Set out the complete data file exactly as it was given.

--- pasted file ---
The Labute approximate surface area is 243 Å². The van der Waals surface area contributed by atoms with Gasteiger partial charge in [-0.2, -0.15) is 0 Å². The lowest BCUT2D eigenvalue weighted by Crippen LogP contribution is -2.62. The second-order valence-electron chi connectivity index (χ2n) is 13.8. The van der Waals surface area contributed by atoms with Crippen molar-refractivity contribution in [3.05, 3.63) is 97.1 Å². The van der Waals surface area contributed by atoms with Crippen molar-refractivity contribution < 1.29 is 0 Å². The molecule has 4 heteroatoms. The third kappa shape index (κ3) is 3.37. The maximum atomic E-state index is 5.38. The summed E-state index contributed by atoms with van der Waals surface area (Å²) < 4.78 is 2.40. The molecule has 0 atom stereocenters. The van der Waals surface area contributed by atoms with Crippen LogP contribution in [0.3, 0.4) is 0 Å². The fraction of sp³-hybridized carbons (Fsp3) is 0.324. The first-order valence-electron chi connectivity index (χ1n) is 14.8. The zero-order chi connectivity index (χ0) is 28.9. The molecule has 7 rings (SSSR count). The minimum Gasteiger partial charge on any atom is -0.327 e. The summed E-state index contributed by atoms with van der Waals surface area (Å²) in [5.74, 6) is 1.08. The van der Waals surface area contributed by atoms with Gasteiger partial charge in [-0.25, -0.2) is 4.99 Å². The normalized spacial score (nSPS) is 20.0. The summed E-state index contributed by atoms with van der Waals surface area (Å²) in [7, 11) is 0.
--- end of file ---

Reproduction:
The Labute approximate surface area is 243 Å². The van der Waals surface area contributed by atoms with Gasteiger partial charge in [-0.2, -0.15) is 0 Å². The lowest BCUT2D eigenvalue weighted by Crippen LogP contribution is -2.62. The second-order valence-electron chi connectivity index (χ2n) is 13.8. The van der Waals surface area contributed by atoms with Crippen molar-refractivity contribution in [3.05, 3.63) is 97.1 Å². The van der Waals surface area contributed by atoms with Crippen molar-refractivity contribution < 1.29 is 0 Å². The molecule has 4 heteroatoms. The third kappa shape index (κ3) is 3.37. The maximum atomic E-state index is 5.38. The summed E-state index contributed by atoms with van der Waals surface area (Å²) < 4.78 is 2.40. The molecule has 0 atom stereocenters. The van der Waals surface area contributed by atoms with Crippen LogP contribution in [0.3, 0.4) is 0 Å². The fraction of sp³-hybridized carbons (Fsp3) is 0.324. The first-order valence-electron chi connectivity index (χ1n) is 14.8. The zero-order chi connectivity index (χ0) is 28.9. The molecule has 7 rings (SSSR count). The minimum Gasteiger partial charge on any atom is -0.327 e. The summed E-state index contributed by atoms with van der Waals surface area (Å²) in [5.74, 6) is 1.08. The van der Waals surface area contributed by atoms with Gasteiger partial charge in [-0.25, -0.2) is 4.99 Å². The normalized spacial score (nSPS) is 20.0. The summed E-state index contributed by atoms with van der Waals surface area (Å²) in [7, 11) is 0.